When I got started in fly fishing, a crotchety old-timer told me that the only line I'd ever need was the top-selling flaoting trout line of the day. He couldn't have been more wrong. While many rods and reels are multi-purpose and multi-species, fly lines are perhaps our most highly specialized pieces of equipment. Apart from our flies—which are hyper-specialized to meet specific hatches—fly lines should be the most carefully considered pieces of your presentation. If you're the type of fly fisher who fishes only one river using a single method, then maybe you can get away with just one good trout line. But if you like to switch from drys, to nymphs, and then to streamers, and you travel abroad to different rivers and lakes and even salt water, you'll want lines designed for each situation.
Modern fly lines are more than just specialized tapers. Everything about the lines is engineered for a specific purpose—from the core, which is the inner "skeleton" of the line, to the outer coatings, which are designed to work best in specific temperature ranges. Here's a few new fly lines that will help you catch more fish—but only if you use them in the right situations.
Airflo Tropical Sniper
Snipers shoot bullets, and that's exactly the bullet profile you see when you look at the taper diagram of the Tropical Sniper. It's a short head (26 feet) with an extremely steep front taper that helps make quick shots into the wind.
The line is part of Airflo's Ridge line series with a low-stretch braided core that resists tangling and helps you set the hook quickly, and with deeper penetration. The head of the line is gray, which should be stealthy from the fish's point of view, but fairly easy for you to pick out on the water in most light conditions. $80, airflofishing.com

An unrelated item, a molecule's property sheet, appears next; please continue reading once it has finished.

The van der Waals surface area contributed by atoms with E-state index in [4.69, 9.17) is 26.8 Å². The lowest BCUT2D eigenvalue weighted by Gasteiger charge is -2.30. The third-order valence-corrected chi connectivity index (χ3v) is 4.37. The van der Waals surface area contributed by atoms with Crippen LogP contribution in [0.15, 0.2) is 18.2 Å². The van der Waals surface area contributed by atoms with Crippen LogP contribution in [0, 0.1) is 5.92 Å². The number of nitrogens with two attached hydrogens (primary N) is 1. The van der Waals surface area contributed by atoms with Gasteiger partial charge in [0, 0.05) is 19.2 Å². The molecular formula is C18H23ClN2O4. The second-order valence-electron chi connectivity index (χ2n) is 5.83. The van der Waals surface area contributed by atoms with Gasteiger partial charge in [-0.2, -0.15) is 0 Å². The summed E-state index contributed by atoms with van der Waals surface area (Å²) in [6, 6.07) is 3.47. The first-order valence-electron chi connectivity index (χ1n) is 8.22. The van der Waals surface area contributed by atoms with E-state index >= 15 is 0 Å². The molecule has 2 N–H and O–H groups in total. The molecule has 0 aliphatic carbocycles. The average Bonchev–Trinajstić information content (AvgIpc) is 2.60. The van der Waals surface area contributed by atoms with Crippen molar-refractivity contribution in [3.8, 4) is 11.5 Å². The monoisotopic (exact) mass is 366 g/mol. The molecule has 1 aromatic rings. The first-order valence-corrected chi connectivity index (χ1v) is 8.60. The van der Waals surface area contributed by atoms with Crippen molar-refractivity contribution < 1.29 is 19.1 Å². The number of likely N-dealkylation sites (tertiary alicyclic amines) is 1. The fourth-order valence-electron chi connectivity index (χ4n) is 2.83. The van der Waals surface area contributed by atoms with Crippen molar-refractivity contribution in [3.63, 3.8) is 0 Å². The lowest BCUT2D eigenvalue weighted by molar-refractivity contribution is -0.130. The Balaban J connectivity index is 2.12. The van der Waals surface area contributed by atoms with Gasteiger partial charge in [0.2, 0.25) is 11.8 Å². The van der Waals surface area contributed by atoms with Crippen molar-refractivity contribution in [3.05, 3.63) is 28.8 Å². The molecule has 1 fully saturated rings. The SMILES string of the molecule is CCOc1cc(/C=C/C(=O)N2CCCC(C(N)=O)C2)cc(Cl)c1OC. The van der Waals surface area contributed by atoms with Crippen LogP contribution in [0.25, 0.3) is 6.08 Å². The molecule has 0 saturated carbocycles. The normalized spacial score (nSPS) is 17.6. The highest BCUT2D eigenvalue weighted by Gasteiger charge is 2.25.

Cortland Trout Boss
A great trout line might not seem like a 'speciality ' line to you, but what about for someone who lives in Key West? If you take a trip to the Rockies you need a line that deals with wind, cold water, large flies — you need a workhorse that can do it all. We tested the Trout Boss in Montana, Chile, and Pennsylvania, and found it worked best in big rivers where constantly changing conditions force you to reevaluate your game plan every hour.
The long, 65-foot head helps you mend at long distances, and roll cast when brushy banks make things tight. In keeping with the distance theme, the line has an 18-inch white, high-vis and high-float tip that's easy to see from far off to help you track your fly whether you are dry-fly fishing or nymphing. (The rest of the line is stealthy moss green.) $75, cortlandline.com
Orvis Streamer Stripper
If the Streamer Stripper doesn't sound like a good time, I don't know what does. Built for coldwater trout fishing, the 4-foot sinking tip and front-heavy taper help you deliver large flies with ease, and quickly drown them in deep slots where big trout live.
When you pound the banks from a drift boat with heavy tippet, and snag the shoreline, we've seen a few welded loops fail. That's not going to happen with this line — we tested these loops against 50-pound-test monofilament and found that the loop knot in the leader butt always breaks first. $85, Click Here to View Product!
RIO Bonefish QuickShooter
If you're going to mend, carry a lot of line, or roll cast, you need a line with a long head. What many people are realizing is that you don't do any of that while bonefishing. The Bonefish QuickShooter has a short, 36-foot head, acknowledging the fact that the flats are windy, and when your chance comes, you'll need to get the fly on target, and quickly. The dual-tone aqua blue/sand line helps you pick out the sweet spot to keep in your tip top, and the extremely hard, tropical coating makes sure the line won't wilt while waiting for the cast. $80, Click Here to View Product!
You can't find a better example of how 'specialized ' fly lines have become than RIO's Tarpon Technical and Tarpon Short fly lines. The Tarpon Short floating line has a weighty, front-loaded head, making it simple to load and quickly cast large flies. The Tarpon Technical is also a floating line with a hard, tropical coating, but with a long 60-foot head, it's a better line for expert casters on flat, calm days because you can pick up the line at a distance and reposition it quickly for a second or third shot at distant, spooky targets. Use the Tarpon Short on cloudy, windy days when the chop on the water is likely to give you quality close shots. $80, Click Here to View Product!